Similar martyrs institutes and cemeteries have sprung up all over the Kurdish areas in northern Syria, which the Kurds call Rojava, and even in Arabic areas like Manbij under their control.

Ibrahim Qaleif, an Arab and vice president of the Manbij Martyrs Institute, said he saw nothing strange about such expansive veneration of the dead.

“As much as we give the martyrs, it doesn’t compare to the lives they gave for us,” he said. Staff members at the institutes are continually looking for new ways to make displays for the fallen, he said, ranging from billboards with a hundred of their pictures, to wallet cards the size of baseball cards, with the vital statistics of each war dead.

Kobani not only has its cemetery rotunda museum under construction, but at least two other museums dedicated to the war dead. In addition, the authorities have designated the city’s destroyed downtown as The Museum, and plan to make it an open-air exhibit: Displays would show each of the 1,300 who died defending the city from an Islamic State offensive, placed at the spots where they fell.

The hall for war dead in Kobani is the size of an indoor basketball court, and its four walls are nearly full now with photographs of the dead. Most were killed in 2014 and 2015, battling the Islamic State in Kobani, but there are many from the past two years, as fighters from the city joined the Americans in the onslaught against the Islamic State elsewhere.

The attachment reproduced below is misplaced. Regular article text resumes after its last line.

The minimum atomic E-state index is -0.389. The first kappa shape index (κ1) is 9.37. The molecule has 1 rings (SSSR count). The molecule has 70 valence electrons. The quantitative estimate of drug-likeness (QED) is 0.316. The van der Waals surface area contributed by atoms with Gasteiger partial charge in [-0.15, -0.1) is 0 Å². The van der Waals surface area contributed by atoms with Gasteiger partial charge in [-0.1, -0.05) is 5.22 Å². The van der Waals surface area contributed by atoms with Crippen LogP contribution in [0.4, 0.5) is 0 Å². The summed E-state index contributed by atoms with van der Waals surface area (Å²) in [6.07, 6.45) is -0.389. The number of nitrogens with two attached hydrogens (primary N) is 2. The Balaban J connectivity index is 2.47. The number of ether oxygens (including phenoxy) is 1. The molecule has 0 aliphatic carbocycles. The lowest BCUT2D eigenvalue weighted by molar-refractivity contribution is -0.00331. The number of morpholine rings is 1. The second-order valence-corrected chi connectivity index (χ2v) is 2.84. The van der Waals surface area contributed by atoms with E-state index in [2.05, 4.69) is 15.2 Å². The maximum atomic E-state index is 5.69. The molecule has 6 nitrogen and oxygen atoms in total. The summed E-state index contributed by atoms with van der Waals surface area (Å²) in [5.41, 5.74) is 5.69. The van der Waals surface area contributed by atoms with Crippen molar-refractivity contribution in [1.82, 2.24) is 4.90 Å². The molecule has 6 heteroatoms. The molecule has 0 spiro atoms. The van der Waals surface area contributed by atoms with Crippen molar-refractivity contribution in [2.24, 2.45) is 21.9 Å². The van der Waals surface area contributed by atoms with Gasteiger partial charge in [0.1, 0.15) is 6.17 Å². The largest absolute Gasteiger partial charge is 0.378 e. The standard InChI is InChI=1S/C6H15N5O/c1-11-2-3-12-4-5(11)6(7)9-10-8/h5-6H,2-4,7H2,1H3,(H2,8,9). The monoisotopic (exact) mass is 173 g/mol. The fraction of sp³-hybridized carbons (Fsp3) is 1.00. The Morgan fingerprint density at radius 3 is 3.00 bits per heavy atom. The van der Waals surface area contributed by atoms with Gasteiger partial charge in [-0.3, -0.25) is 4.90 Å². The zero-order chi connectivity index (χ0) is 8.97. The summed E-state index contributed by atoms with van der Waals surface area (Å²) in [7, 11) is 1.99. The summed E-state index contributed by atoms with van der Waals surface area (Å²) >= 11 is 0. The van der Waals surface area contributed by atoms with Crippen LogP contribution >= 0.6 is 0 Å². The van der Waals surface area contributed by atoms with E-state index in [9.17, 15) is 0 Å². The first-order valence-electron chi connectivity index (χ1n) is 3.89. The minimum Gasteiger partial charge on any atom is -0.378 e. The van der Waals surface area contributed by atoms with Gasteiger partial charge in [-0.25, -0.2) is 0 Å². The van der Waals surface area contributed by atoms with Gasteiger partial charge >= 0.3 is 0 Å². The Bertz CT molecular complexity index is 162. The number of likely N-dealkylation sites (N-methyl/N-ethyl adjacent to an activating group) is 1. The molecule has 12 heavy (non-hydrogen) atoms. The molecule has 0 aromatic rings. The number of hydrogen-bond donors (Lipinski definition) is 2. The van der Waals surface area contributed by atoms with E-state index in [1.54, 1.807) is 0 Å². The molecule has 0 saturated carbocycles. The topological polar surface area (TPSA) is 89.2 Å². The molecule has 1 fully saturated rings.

In the midst of all those, as with most displays of multiple dead fighters, is a photograph of Abdullah Ocalan, the imprisoned founder of the Kurdistan Workers’ Party, or PKK, which is considered a terrorist group by Turkey and the United States. A quotation from him reads, “We don’t bury our martyrs in the dirt, but in our hearts.”

Plans are underway, said the co-president, Arif Bali, to begin hanging photographs of the dead from the hall’s ceiling once they run out of wall.

“In our history, we carry a very heavy burden, a debt to our martyrs,” Bali said. “Our martyrs gave us the right to speak in our own language. They are like flowers in our gardens.”

That is more than just talk. Babies are given the names of the war dead; friends change their names to those of famous fighters who have been killed, or just of fallen friends.

Some Kurds even seem to invite death in war, which their U.S. advisers say makes them formidable in battle — though likely to take considerable casualties. The Americans have expressed consternation that the Kurds will seldom wear body armor or helmets, even when they have the equipment.

“We have a lot of that stuff here, somewhere in storage,” said Haqi Kobani, the deputy commander in charge of administration for the Syrian Democratic Forces, at the militia’s headquarters in northern Syria. “No one ever wants to wear them.”

Of female fighters, suicide attackers are the most highly praised, and pictures of them are displayed especially prominently, as with the recent case of Avesta Khabur, who blew herself up to destroy a Turkish tank in Afrin. Within two days, her face was everywhere in northern Syria. In the cemetery for war dead in Qamishli, a city in northern Syria, Farhan Ebid, his son and a friend were planting an olive tree this month in front of the grave of another son, Orhan Qamislo, who died fighting with the Syrian Democratic Forces in Manbij at age 21.

Ebid’s son Abdulrazaq, 19, then joined the YPG to replace his brother, taking his brother’s backpack, his rifle — and his name. So he is now also called Orhan Qamislo; even his father addresses him as Orhan.

“When he took his name, it was like my son the martyr had never died,” Ebid said.